- In August 2023, Norstar Ship Management (NSM) announced the installation of Starlink’s LEO service on one of its managed vessels, the Golden Curl. The installation took place on the 12th May 2023, in Singapore.
- Furthermore, as of August 2023, the Athens-based Grace Management company is undergoing the process of rolling out the LEO service via Navarino. Starlink will be installed on five of its modern tankers.
- More recently, in late September 2023, Anglo-Eastern announced hitting its 100th installation of Starlink within its managed fleet.
What Does This Mean?
From a simplistic perspective, it means Starlink Maritime service’s popularity continues to grow. As discussed in our 2023 Starlink Maritime report, the firm is serving thousands of maritime vessels, indirectly via its resellers or directly now.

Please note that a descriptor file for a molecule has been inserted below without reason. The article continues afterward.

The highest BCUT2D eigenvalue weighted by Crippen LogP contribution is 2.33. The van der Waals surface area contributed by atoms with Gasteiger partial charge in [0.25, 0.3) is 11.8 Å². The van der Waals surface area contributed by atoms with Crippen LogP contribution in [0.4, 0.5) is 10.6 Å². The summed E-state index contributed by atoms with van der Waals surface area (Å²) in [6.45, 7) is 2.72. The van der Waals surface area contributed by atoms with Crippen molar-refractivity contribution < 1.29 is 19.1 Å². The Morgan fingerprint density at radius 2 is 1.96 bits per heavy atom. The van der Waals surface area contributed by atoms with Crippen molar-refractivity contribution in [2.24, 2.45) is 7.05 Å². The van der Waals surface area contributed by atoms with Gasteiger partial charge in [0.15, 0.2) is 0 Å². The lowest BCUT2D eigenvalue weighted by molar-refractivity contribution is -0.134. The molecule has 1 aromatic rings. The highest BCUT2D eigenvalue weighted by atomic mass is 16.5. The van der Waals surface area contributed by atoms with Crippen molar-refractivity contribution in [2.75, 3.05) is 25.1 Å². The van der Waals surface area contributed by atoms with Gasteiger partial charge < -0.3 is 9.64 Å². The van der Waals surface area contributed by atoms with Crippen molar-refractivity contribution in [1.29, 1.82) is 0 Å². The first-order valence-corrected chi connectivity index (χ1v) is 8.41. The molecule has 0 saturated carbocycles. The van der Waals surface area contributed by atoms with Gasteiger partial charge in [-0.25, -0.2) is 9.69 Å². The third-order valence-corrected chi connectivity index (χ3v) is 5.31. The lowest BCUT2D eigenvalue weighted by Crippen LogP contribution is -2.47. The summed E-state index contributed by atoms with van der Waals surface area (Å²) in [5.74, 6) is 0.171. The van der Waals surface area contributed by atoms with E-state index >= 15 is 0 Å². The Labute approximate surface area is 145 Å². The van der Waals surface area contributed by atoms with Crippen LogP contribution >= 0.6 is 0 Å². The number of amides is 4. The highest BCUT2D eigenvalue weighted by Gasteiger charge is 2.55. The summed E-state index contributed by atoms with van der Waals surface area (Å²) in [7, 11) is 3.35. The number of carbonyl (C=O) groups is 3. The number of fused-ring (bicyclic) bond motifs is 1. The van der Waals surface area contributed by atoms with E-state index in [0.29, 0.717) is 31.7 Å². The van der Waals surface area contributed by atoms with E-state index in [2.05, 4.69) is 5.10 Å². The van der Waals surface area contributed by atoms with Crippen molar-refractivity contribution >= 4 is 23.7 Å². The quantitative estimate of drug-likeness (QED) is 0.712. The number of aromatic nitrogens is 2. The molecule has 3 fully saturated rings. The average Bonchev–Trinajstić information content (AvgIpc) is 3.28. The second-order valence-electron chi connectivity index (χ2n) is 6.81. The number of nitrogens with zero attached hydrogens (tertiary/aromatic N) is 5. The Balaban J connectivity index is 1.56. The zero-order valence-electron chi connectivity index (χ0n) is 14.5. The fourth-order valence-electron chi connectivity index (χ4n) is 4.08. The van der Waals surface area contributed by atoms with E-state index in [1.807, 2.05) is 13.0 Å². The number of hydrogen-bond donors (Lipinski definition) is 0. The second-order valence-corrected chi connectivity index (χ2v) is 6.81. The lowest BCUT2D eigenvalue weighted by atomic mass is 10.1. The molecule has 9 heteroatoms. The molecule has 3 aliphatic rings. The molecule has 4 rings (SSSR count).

Additionally, it highlights that shipping companies do have the funds to pay for these services, despite their standard service fees for VSAT, MSS and where reachable, cellular services.
Many in the industry previously stated this would be a “one or the other” competition between LEO and GEO services. However, it is clear the mindset of shipping end users is presently a hybrid approach. As an example, LEO is perfect for, say, crew usage, GEO for ship operations, and MSS for safety purposes. How this will continue or change in the coming years will be fascinating to witness.